Last Update: 06-Mar-15 09:16 ET
- The U.S. trade deficit declined to $41.8 bln in January from a downwardly revised $45.6 bln (from $46.6 bln) in December. The Briefing.com Consensus expected the trade deficit to decline to $42.0 bln.
- The goods deficit declined by $3.4 bln to $61.6 bln from $65.0 bln. The services surplus increased to $19.9 bln from $19.4 bln, a gain of $0.5 bln.
- Lower petroleum prices had a sizable impact on the change in the goods deficit in January. Even though U.S. exports of petroleum-based products have steadily increased over the past several year, the effect of lower prices was felt much more strongly on import levels. Overall, the petroleum-based net export deficit fell by $3.9 bln to $10.7 bln in January from $14.6 bln in December.
- The impact of lower prices was also noticed in the real numbers. The real goods deficit declined by only $0.4 bln in January, which was a far cry from the nominal decline.
- Looking at the details, export levels declined 2.9% in January from $195.0 bln to $189.4 bln in December, a difference of $5.6 bln. That was the smallest number of exports since February 2014. Large declines were registered in industrial supplies ($-2.2 bln), food (-$1.1 bln), and autos (-$1.0 bln).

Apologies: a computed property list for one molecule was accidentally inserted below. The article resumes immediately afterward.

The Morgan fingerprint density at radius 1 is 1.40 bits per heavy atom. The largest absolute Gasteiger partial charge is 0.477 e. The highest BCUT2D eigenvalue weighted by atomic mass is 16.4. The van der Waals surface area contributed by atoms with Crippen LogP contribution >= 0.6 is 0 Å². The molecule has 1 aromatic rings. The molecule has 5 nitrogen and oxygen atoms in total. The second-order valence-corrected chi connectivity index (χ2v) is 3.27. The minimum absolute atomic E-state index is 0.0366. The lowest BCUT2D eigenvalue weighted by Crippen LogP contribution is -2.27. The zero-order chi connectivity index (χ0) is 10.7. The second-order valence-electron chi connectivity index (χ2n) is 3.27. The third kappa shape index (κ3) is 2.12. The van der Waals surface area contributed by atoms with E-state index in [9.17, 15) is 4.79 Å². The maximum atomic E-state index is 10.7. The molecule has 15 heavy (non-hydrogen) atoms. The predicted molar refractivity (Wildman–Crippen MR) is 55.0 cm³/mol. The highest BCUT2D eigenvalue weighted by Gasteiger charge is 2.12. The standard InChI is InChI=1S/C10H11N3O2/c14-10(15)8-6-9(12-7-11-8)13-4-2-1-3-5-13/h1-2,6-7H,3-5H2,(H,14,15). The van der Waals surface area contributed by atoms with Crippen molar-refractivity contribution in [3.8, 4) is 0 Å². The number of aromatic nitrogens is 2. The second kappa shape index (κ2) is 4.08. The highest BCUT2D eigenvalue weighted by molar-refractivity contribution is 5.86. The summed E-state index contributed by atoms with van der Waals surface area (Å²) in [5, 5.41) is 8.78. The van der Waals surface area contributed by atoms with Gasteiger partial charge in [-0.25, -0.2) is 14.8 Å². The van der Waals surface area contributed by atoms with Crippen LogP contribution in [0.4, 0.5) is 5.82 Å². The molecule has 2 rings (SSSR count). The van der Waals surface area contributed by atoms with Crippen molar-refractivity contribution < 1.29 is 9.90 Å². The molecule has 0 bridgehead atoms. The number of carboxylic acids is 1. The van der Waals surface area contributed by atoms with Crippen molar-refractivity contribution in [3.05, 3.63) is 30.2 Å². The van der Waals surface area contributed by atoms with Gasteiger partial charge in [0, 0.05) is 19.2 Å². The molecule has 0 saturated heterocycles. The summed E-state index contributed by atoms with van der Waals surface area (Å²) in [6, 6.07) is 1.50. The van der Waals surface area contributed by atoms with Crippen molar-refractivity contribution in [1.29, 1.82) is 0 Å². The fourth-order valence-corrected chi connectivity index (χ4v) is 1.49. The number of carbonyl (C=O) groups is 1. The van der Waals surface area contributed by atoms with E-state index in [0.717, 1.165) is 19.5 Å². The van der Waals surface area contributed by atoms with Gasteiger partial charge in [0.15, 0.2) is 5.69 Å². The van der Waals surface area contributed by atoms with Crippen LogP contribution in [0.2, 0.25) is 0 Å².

- Import levels fell by $9.4 bln, from $240.6 bln in December to $231.2 bln in January. Lower petroleum imports were reflected in a $6.0 bln decline in industrial supplies and materials imports. The rest of the decline in imports was the result $2.1 bln decline in consumer goods, of which half of the decline came from lower cell phone and other household goods imports.
- The trade deficit narrowed as a result of lower prices, not necessarily a shift in demand for imports or exports.